It’s not fair to blame the Bipartisan Policy Center, which convened the forum last week with Mr. McAleenan; it’s not that group’s mission to hold administration officials accountable. That job falls to Congress, which has largely failed to do it — and is failing now to address the chaotic bungling that resulted in families being separated with no effective system to reliably reunite them.
The statistical fallout from that fiasco is roughly 700 children, about a third of those who were removed from their parents this spring, who remain even now in the custody of the U.S. government rather than with their families. In most of those cases, the parents were deported before they could be reunited with their children. It could be months or years before they are rejoined; some may never be.
Those stark numbers are just that: numbers. Behind each one is a terrified, traumatized, tearful child — blameless in the mess created by President Trump, Attorney General Jeff Sessions, Homeland Security Secretary Kirstjen Nielsen and lower-ranking agency chiefs such as Mr. McAleenan. As The Post’s Nick Miroff, Amy Goldstein and Maria Sacchetti reported, Border Patrol agents who removed children from their parents provided files to the Department of Health and Human Services, in whose custody children were entrusted, that were “a mess.” Some of the children’s files included their parents’ names and government-assigned numbers; others didn’t. Often the files made no mention of where the parents had been sent.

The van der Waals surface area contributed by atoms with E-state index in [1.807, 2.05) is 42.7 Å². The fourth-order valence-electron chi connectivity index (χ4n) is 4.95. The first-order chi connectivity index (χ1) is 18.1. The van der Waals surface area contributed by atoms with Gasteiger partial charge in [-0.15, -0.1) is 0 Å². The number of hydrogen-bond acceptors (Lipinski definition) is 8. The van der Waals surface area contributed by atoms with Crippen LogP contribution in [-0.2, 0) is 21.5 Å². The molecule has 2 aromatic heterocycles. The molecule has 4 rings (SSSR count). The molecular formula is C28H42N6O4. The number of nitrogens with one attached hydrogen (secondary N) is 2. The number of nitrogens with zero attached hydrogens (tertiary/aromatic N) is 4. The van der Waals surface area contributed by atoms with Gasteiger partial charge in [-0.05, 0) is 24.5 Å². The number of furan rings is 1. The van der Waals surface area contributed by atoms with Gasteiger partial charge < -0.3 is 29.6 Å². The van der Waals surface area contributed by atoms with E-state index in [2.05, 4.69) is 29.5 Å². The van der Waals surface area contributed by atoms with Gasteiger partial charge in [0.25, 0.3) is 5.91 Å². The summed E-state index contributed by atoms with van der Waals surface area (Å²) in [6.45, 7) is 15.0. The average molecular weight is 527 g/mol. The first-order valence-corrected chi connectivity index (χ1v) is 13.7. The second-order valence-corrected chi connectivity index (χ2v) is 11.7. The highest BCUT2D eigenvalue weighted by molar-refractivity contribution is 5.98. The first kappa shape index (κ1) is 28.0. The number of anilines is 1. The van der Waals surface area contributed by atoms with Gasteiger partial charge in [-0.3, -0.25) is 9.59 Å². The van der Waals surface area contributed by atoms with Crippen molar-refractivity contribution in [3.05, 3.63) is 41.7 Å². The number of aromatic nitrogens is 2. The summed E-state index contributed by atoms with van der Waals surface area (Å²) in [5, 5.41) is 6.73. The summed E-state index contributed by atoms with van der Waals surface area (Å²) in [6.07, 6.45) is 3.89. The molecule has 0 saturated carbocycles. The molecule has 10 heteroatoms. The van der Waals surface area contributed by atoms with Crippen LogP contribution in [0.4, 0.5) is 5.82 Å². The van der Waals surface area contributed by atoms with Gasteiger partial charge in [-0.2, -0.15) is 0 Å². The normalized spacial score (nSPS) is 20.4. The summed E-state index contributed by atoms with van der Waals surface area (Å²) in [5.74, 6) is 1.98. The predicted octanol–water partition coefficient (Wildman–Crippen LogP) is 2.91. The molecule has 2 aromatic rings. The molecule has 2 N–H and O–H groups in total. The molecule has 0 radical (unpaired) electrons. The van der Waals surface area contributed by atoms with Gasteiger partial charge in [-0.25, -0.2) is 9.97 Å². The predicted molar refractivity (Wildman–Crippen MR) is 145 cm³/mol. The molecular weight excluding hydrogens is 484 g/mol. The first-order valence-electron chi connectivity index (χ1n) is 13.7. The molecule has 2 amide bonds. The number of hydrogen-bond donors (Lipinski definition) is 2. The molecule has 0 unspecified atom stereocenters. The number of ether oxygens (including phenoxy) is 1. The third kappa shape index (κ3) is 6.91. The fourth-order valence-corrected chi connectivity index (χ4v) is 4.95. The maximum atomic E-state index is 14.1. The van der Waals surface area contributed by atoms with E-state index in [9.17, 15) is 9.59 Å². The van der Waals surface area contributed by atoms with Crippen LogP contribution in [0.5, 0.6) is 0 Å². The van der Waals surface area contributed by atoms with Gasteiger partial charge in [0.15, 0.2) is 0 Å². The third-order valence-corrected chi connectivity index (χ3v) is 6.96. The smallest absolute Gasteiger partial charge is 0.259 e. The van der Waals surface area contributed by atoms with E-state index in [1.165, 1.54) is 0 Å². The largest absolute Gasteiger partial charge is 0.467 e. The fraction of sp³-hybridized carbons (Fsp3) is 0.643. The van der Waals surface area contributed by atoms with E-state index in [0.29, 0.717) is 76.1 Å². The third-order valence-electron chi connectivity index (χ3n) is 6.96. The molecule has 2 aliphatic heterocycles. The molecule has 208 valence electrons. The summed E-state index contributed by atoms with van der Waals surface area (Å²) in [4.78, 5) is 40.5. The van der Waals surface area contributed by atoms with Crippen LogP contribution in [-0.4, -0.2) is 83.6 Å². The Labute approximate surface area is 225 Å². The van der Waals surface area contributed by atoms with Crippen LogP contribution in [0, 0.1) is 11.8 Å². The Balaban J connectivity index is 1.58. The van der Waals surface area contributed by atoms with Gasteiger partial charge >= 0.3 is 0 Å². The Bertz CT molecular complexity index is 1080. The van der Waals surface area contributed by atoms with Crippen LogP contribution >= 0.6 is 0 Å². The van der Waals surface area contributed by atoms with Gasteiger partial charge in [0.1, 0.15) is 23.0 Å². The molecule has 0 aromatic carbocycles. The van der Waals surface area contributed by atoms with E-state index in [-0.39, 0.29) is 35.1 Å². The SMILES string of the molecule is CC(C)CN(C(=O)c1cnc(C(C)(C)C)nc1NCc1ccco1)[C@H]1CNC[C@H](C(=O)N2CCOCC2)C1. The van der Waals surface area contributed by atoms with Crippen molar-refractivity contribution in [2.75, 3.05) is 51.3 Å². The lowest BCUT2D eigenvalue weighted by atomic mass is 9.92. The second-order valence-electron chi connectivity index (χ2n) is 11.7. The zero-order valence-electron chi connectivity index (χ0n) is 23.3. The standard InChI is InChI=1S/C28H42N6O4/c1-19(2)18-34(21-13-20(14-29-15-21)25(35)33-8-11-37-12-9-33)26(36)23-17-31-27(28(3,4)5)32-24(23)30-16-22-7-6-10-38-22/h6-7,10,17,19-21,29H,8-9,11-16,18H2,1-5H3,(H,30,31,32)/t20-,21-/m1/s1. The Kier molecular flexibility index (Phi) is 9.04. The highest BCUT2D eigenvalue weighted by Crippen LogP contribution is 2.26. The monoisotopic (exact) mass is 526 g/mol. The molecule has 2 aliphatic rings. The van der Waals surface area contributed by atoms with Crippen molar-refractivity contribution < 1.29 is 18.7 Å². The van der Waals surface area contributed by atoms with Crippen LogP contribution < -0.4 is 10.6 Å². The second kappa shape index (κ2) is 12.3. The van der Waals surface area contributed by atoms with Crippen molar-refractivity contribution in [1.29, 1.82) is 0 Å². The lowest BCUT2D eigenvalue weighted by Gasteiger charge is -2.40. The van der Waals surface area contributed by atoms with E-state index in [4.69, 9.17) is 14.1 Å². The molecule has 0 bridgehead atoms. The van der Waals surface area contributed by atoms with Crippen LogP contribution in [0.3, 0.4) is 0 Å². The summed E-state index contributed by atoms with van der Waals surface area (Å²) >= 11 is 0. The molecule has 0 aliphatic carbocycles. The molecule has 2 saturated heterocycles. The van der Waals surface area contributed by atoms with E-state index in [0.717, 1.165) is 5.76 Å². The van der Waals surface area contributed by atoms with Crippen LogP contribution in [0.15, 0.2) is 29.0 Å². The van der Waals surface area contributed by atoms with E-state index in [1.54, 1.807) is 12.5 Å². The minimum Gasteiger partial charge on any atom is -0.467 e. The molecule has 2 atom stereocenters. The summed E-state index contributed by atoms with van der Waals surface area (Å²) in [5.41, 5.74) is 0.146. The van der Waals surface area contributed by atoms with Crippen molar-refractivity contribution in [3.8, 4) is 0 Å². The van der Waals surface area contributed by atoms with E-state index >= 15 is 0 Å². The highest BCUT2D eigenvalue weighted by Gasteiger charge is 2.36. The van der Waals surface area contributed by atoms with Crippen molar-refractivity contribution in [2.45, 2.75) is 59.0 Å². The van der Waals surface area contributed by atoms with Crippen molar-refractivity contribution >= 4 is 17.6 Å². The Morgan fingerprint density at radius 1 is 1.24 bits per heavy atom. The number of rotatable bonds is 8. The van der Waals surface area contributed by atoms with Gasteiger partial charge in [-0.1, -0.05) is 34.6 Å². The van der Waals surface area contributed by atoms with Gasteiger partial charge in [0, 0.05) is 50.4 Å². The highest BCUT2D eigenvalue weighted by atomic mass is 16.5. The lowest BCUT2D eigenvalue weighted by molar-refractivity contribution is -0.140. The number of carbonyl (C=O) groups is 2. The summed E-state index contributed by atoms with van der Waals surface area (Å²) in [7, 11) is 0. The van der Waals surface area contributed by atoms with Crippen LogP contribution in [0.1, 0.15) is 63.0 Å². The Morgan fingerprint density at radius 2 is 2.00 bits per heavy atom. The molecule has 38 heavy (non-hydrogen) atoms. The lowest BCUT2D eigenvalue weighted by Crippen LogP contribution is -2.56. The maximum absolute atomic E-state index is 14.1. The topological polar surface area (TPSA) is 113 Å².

At HHS, whose Office of Refugee Resettlement bears direct responsibility for migrant children, the agency database includes no means to indicate which of them might have been snatched from their parents. It was a classic case of estrangement between government’s left and right hands — and you’d think Congress, charged by the Constitution with the obligation of oversight, might want to get to the bottom of it.
But Congress under Republican control has been lily-livered when it comes to cracking the whip on Mr. Trump and his lieutenants — witness the cordial reception proffered by most House Republicans to Scott Pruitt, the ethically obtuse now-former administrator of the Environmental Protection Agency, when he appeared before a congressional committee in the spring.
In the case of family separations, the hecklers who berated Mr. McAleenan were out of line, but their questions — specifically, about whether the U.S. government had made orphans of hundreds of children — were not. That’s among the questions a Congress fulfilling its constitutional role would be asking: how it happened, why it happened and who is responsible for one of the most disgraceful and inept acts of governance in recent memory.